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Expat author invents intriguing antihero

Gary Shteyngart and his protagonist chase the American dream

When people hear the title 'The Russian Debutante's Handbook,' they expect the story of a Slavic beauty's coming of age, perhaps amid fur, jewels and loaded Lada sedans.

Even the cover of the 2002 hardcover edition and the recently released paperback feature a leggy blonde wearing Jackie O sunglasses.

But the actual 'debutante' of the title is a man. Vladimir Girshkin is a 25-year-old Russian immigrant who leaves America to pursue fame and fortune as a mid-level criminal entrepreneur in Eastern Europe. Girshkin is the classic antihero, and author Gary Shteyngart wouldn't have it any other way.

'I don't believe in heroes anymore,' he says.

Shteyngart's affinity for his protagonist comes naturally. He immigrated to New York from Leningrad as a youth, arriving in 1979, at age 7. His despair at leaving his homeland was usurped quickly by the embarrassment of being told by a first-grade teacher that his bearskin coat was scaring his classmates. But his dreams of becoming a member of the Young Pioneers, the national Communist youth group, were replaced quickly with visions of living like J.R. Ewing on the nighttime soap opera 'Dallas.'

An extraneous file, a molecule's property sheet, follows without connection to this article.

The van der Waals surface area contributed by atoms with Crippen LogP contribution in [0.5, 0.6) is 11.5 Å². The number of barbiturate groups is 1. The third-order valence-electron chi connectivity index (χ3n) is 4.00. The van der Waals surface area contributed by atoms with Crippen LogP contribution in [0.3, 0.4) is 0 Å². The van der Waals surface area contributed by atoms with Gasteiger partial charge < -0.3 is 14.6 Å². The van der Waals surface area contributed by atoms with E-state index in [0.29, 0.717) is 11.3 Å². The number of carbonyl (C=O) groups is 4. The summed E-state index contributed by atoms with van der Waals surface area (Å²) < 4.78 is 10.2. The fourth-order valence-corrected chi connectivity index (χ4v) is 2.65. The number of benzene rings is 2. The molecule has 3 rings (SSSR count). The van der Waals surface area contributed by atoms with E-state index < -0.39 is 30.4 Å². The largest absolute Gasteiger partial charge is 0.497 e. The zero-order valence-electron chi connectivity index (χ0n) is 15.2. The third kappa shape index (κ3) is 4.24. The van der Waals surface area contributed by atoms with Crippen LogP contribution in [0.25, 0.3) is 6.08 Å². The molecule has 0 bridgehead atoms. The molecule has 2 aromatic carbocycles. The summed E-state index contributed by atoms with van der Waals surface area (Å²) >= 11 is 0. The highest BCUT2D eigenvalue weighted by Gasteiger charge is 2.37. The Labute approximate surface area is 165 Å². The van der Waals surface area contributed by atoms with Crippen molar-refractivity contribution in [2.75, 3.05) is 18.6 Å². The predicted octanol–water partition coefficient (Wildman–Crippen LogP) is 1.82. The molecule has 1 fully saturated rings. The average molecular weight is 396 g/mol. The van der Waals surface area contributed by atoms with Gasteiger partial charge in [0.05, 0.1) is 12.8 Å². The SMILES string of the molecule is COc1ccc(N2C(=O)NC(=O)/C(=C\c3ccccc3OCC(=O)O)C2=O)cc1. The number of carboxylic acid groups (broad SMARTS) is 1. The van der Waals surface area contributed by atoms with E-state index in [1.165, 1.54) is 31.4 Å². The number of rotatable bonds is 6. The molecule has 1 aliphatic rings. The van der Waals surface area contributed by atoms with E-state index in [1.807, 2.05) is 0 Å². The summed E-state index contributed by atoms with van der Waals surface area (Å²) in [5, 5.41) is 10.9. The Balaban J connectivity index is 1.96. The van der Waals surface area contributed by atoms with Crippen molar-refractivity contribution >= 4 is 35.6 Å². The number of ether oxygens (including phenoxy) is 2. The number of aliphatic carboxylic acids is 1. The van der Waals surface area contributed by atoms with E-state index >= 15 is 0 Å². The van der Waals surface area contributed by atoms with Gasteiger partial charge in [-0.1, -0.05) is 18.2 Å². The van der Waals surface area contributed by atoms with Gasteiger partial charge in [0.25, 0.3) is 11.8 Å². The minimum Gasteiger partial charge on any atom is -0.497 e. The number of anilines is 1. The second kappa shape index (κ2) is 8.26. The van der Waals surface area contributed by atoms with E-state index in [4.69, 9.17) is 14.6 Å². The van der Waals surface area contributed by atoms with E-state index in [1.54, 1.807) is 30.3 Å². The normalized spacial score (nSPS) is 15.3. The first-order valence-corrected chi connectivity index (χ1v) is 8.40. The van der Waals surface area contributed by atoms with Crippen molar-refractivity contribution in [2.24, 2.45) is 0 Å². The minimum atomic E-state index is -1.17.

Shteyngart's schooling in the American dream continued when he attended Oberlin College in Ohio. It was at the liberal arts school that Shteyngart conceived of Girshkin and began work on the book. He sent out a draft of the manuscript as his application to graduate school and soon had a book deal and rave reviews across the board.

The novel is as brisk as Girshkin's swift descent into shady pyramid schemes; the poignancy of the expatriate experience is balanced with many laugh-out-loud moments.

Shteyngart says he can only write humorous fiction: 'I really don't know how to write anything else.'

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